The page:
Children typically get distracted easily. But not in the garden. Gardening catches their interest and keeps them occupied for hours. This effect is so strong that even having plants in your home or a classroom can boost concentration!

Gardening has also been shown to alleviate the symptoms of Attention Deficit Hyperactivity Disorder, a condition affecting over 10,000 UK children aged 5-15.  

7. Strengthens Fine Motor Development


Fine motor activities require the tiny muscles in your hands and wrists to make intricate movements. You need these skills for tasks like holding a pen or using scissors. 

Gardening is full of activities that exercise children’s fine motor skills, like holding a trowel or planting seeds. This supports their fine motor development. 

8. Aids Sensory Development

Gardening engages all the senses. From feeling a brisk wind on their face to seeing a bird flit along the hedge, it excites every human sense. Using their sight, smell, taste, touch, and hearing aids their sensory development.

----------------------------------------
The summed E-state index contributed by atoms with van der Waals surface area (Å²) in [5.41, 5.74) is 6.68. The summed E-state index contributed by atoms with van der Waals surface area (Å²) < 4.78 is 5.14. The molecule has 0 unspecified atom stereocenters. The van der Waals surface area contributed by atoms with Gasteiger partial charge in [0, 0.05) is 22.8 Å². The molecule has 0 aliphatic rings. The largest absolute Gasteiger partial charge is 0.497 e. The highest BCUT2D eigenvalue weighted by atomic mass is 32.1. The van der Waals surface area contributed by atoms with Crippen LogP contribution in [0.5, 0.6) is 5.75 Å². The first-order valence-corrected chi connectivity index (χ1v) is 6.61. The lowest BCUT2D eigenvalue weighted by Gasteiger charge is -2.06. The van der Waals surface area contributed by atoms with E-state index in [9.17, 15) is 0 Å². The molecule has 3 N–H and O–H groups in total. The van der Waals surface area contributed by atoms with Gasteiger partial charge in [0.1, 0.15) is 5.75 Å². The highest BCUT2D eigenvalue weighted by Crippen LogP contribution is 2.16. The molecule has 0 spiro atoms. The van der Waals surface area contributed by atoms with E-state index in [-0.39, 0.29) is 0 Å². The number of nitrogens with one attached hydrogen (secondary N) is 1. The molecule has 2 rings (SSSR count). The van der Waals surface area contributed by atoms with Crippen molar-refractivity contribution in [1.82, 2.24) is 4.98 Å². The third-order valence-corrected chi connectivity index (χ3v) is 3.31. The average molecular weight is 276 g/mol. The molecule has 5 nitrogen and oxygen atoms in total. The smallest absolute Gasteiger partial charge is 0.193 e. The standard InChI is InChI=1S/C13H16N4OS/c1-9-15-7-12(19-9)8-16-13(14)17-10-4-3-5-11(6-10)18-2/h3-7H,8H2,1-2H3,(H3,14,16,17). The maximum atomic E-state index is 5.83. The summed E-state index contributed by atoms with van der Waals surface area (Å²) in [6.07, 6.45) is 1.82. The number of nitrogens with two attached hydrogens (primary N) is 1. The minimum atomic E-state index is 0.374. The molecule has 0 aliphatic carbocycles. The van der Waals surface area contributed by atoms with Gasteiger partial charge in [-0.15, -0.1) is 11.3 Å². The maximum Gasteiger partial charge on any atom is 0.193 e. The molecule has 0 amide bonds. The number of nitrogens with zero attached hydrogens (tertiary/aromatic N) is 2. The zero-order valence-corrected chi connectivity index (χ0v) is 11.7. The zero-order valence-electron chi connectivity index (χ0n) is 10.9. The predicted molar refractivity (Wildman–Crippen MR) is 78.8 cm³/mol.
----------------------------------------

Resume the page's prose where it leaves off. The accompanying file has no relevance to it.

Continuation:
9. Enhances Social Skills

A large part of gardening is teamwork. And for a team to work effectively, you need to communicate. When children garden, whether this is in a school or home environment, they will exercise their communication skills, which will help them socially. 

10. Gardening Can Become a Hobby

Trying different activities allows children to establish what it is they enjoy doing. Gardening is an opportunity you can provide your kids for free. And who knows, it may become a hobby they continue in adulthood. 

11. They Learn Patience

A fundamental skill of any gardener is patience. Gardening isn’t an instant gratification kind of activity. To see the best results, you have to be patient.

Flowers take time to bloom, and vegetables take time to grow. From gardening, children learn that good things come to those who wait. 

12. Gardening Gives Children Responsibility